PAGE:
Agricultural crop reports reveal that 1932 was the lowest production value in the county’s recorded history, with grapes valued at $136,500 (nearly $2.3 million today). Franklin Delano Roosevelt became president in 1933, and one of the first moves he made was to call on Congress to repeal the by then largely unpopular 18th Amendment. Less than three weeks after his inaguration, he signed into law the Cullen-Harrison Act legalizing the sale of beer with an alcoholic content of 3.2 percent or less, saying “I think this would be a good time for a beer.” By the end of the year, the 21st Amendment was ratified, bringing about the end of Prohibition.

Many locals believed the wine industry had finally turned the corner to better times. Those who still had money to spend began buying up abandoned and foreclosed vineyards and wineries. They hoped to get in on the ground floor of a new era of viticulture dominance, but it was not to be. There were nearly 700 wineries operating in California in 1920; by the 1930s only 160 were left.[7] Though the Great Depression did not strike Napa County as hard as the rest of the country, people still suffered. Throughout the region, “ghost wineries” haunted the landscape, crumbling remnants of more fruitful times.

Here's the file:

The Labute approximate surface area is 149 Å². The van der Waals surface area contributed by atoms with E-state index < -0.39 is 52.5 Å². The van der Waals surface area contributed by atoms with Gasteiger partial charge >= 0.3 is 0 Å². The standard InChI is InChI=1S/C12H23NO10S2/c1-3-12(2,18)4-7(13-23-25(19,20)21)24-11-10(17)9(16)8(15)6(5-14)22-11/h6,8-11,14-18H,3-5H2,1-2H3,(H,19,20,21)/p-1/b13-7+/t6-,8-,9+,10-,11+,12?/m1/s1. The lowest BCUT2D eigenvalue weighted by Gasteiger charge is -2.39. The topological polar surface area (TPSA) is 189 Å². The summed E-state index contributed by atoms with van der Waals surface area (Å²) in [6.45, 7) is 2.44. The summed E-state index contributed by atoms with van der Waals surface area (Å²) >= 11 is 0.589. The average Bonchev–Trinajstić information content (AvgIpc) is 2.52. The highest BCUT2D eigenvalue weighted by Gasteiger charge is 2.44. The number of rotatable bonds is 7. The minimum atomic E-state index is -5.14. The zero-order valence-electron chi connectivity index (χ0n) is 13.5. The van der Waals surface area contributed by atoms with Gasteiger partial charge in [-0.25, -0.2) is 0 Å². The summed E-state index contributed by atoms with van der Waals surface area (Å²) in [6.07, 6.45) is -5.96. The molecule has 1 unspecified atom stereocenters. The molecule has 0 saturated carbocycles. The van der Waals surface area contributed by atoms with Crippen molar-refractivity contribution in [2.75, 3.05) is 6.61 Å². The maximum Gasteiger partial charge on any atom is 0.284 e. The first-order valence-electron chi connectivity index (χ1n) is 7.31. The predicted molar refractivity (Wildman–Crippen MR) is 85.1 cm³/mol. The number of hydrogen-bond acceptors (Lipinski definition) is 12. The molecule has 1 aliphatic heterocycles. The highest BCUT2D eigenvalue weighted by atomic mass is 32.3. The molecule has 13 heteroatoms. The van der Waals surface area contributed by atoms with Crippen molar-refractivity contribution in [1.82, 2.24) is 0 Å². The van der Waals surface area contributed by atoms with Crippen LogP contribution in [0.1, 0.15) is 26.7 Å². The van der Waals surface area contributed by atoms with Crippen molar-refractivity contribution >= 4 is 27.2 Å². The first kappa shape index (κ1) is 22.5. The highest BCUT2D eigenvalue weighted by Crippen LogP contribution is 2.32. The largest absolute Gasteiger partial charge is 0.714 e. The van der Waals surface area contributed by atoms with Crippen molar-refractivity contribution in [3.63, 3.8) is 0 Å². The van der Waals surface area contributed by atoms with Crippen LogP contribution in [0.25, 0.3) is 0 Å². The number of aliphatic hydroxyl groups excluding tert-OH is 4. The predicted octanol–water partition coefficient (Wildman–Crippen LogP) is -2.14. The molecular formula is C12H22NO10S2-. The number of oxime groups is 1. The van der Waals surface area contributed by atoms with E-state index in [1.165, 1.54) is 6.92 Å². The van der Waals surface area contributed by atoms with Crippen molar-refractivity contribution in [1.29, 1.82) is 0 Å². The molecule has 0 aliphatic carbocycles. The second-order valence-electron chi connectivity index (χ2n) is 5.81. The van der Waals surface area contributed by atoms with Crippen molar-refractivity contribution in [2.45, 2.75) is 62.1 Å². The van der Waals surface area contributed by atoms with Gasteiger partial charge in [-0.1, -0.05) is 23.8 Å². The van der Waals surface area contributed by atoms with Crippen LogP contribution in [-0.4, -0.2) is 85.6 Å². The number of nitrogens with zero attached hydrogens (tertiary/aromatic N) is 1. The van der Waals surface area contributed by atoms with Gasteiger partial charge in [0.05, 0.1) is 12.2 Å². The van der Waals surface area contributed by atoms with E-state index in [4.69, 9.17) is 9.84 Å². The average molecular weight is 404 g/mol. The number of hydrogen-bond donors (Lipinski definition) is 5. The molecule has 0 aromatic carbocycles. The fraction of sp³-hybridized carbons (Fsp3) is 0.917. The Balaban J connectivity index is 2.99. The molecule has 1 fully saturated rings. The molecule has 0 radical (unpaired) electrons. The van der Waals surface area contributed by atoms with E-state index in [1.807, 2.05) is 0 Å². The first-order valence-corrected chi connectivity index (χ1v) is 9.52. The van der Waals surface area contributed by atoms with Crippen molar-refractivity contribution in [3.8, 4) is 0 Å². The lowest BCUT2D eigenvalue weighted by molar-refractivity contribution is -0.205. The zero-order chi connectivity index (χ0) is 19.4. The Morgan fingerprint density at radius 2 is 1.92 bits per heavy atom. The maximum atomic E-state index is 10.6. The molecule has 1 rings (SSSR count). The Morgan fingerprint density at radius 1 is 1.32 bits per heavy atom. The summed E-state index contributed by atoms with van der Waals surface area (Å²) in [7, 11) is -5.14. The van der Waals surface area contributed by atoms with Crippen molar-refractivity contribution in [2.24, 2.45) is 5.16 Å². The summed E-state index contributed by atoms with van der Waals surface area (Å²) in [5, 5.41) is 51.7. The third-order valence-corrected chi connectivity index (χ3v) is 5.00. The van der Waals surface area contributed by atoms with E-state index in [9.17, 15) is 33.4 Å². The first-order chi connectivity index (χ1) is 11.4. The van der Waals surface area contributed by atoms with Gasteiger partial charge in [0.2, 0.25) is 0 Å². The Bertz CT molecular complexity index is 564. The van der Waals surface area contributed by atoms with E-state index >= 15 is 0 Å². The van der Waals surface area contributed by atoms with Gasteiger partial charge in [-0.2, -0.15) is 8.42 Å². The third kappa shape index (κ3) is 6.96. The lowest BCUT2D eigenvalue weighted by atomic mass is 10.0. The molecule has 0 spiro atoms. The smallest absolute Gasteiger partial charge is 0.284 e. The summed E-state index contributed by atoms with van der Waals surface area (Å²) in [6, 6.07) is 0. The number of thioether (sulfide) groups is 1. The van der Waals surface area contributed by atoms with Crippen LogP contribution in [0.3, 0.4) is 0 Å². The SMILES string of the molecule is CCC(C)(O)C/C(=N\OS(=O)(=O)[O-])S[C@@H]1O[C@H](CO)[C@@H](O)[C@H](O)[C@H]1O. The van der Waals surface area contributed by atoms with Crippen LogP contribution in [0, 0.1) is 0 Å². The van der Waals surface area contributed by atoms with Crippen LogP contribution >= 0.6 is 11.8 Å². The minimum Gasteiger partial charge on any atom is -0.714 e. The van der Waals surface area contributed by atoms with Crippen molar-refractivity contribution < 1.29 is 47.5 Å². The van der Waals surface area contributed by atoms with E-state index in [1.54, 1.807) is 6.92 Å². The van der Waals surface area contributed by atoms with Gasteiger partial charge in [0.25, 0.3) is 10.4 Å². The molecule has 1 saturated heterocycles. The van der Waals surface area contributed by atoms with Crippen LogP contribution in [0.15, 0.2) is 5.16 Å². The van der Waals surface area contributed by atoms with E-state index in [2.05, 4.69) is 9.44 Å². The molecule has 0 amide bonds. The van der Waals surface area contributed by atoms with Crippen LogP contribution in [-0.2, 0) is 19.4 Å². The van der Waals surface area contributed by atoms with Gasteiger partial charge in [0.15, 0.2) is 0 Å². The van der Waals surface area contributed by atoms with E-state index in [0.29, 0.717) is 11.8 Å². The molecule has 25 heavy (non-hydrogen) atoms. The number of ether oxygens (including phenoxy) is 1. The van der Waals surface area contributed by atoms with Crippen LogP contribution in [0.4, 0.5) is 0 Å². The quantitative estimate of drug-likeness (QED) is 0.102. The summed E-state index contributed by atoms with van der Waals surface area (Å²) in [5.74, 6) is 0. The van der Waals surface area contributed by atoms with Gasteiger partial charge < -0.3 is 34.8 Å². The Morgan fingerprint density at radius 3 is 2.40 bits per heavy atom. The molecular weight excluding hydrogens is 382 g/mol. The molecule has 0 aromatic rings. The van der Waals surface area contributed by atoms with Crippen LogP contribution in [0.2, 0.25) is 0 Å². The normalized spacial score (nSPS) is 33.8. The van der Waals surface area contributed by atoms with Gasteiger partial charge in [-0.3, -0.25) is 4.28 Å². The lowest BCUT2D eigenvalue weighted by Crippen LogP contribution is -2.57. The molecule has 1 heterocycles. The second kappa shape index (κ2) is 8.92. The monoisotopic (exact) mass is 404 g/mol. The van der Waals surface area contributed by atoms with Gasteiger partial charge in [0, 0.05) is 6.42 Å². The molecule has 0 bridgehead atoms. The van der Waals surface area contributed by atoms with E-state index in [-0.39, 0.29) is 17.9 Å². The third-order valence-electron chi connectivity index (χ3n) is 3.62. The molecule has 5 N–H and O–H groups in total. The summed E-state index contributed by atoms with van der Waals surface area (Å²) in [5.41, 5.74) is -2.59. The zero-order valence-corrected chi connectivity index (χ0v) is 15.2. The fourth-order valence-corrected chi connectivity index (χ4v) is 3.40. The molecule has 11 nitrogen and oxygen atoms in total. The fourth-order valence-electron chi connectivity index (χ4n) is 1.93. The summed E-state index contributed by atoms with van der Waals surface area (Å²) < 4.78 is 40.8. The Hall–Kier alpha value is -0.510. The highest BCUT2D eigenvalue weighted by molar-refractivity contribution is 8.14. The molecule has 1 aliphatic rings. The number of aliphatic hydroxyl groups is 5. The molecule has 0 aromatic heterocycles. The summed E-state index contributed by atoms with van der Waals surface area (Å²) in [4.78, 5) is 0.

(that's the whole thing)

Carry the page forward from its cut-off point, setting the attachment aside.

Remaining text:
Beginning in the late 1930s, some vineyard owners began replacing their vines with walnut and prune orchards, which soon became staple crops in the county. Many vineyards were also converted to grazing land for livestock. Crop reports show a slight increase in the value of the grape crop after the 21st Amendment was passed, but it was not until 1940 that the values began to slowly but steadily rise. Production fell again at the start of World War II.

Chateau MontelenaIn Calistoga, wine remained virtually a thing of the past until 1972 when Jim Barrett purchased Chateau Montelena and hired Mike Grgich as winemaker. Four years later their chardonnay placed first in the Judgment of Paris wine competition. This success proved once again that Napa County could hold its own against France as a premiere wine-growing region. At the dawn of the 20th century there were nearly 140 wineries in operation in Napa County. Prohibition and the Great Depression nearly killed the industry, but today there are more than 500 wineries in operation in the county and about 60 in Calistoga alone.


 

[1] Behr, E. (1996). Prohibition: Thirteen Years that Changed America. New York: Arcade Publishing.

[2] Ibid.

[3] Ibid.

[4] Ibid.

[5] Weber, L. (2001). Roots of the Present: Napa Valley 1900-1950. St. Helena, Calif.: Wine Ventures Publishing.

[6] Ibid.

[7] Sosnowski, V. (2009). When the Rivers Ran Red. New York: Palgrave Macmillan.